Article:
If $G \subset GL_n(\mathbb R)$ is a group consisting of upper-triangular matrices under matrix multiplication and $H$ is subgroup of $G$, but with $1$s on diagonal, prove that $H$ is normal in $G$.

The definition $ghg^{-1} \in H$, for every $g$ and $h$ seems a bit tedious, especially because the matrices are $n \times n$ , for some natural number n.

I tried finding a homomorphism such that $H$ is its kernel, which would imply it's normal, but I failed to do so.

Any help?

  • $\begingroup$ When you multiply two (or three) upper triangular matrices together, what happens to the diagonal entries? $\endgroup$ – Max Nov 21 '17 at 21:14
  • $\begingroup$ @Max they're the product of respective diagonal entries? So using definition $ABA^{-1}$, I'd have to prove that $A^{-1}$ has $\frac{1}{a_i}$ on diagonal if $A$ has $a_i$ on diagonal... Doesn't seem obvious to me $\endgroup$ – windircurse Nov 21 '17 at 21:34
  • $\begingroup$ @windircurse See my edit. $\endgroup$ – Alex Clark Nov 21 '17 at 21:41
  • 1
    $\begingroup$ So the homomorphism you are looking for just maps the upper triangular matrix to the diagonal matrix having the same entries on the diagonal. $\endgroup$ – Derek Holt Nov 21 '17 at 22:40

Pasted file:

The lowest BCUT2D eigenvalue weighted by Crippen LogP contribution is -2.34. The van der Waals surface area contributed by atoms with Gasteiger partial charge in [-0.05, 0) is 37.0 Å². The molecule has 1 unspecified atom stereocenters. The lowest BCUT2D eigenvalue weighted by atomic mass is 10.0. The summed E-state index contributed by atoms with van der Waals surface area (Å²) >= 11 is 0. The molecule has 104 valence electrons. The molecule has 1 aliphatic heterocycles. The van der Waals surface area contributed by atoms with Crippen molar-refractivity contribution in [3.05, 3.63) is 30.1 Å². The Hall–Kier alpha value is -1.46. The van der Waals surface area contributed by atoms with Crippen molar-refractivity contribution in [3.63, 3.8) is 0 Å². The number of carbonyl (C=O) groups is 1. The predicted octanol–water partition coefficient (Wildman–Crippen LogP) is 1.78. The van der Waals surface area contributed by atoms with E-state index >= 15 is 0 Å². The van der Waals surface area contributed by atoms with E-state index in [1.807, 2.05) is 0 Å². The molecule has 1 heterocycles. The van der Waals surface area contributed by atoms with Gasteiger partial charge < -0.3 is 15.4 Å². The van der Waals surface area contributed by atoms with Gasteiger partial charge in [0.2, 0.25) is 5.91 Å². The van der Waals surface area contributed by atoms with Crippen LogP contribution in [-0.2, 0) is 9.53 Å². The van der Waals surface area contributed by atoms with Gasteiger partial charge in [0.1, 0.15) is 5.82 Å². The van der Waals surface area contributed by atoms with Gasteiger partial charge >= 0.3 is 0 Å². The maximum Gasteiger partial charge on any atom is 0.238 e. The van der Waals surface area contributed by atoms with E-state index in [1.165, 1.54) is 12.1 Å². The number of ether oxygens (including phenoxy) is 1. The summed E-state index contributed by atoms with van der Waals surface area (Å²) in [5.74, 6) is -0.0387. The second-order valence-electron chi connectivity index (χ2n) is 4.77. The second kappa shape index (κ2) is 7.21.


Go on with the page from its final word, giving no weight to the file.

Hint: You have that $H\subset G\subset U(n)$ where $U(n)$ is the group of $n\times n$ invertible matrices. $H\subset N(n)$, the group of unipotent $n\times n$ matrices.

Consider the commutator subgroup $[U(n),U(n)]$, what do you see?

(Expanded hint, $[G,G]\subset [U(n),U(n)]\implies ghg^{-1}\in [U(n),U(n)]h$ for $g,h\in G$)

In regard to your comment. Sometimes it is much easier to look only at an entry of the matrix.

You know that $A=(a_{ij})_{ij}$ and $B=(b_{ij})_{ij}$, and $AB=(\sum_{k=1}^n a_{ik}b_{kj})_{ij}$. If they are upper triangular, then $a_{ij}=0=b_{ij}$ for $i>j$, in which case $\sum_{k=1}^n a_{ik}b_{ki}$ only has nonvanishing terms where $i\leq k$ and $k\leq i$. You should be able to compute $ghg^{-1}$ and such now.


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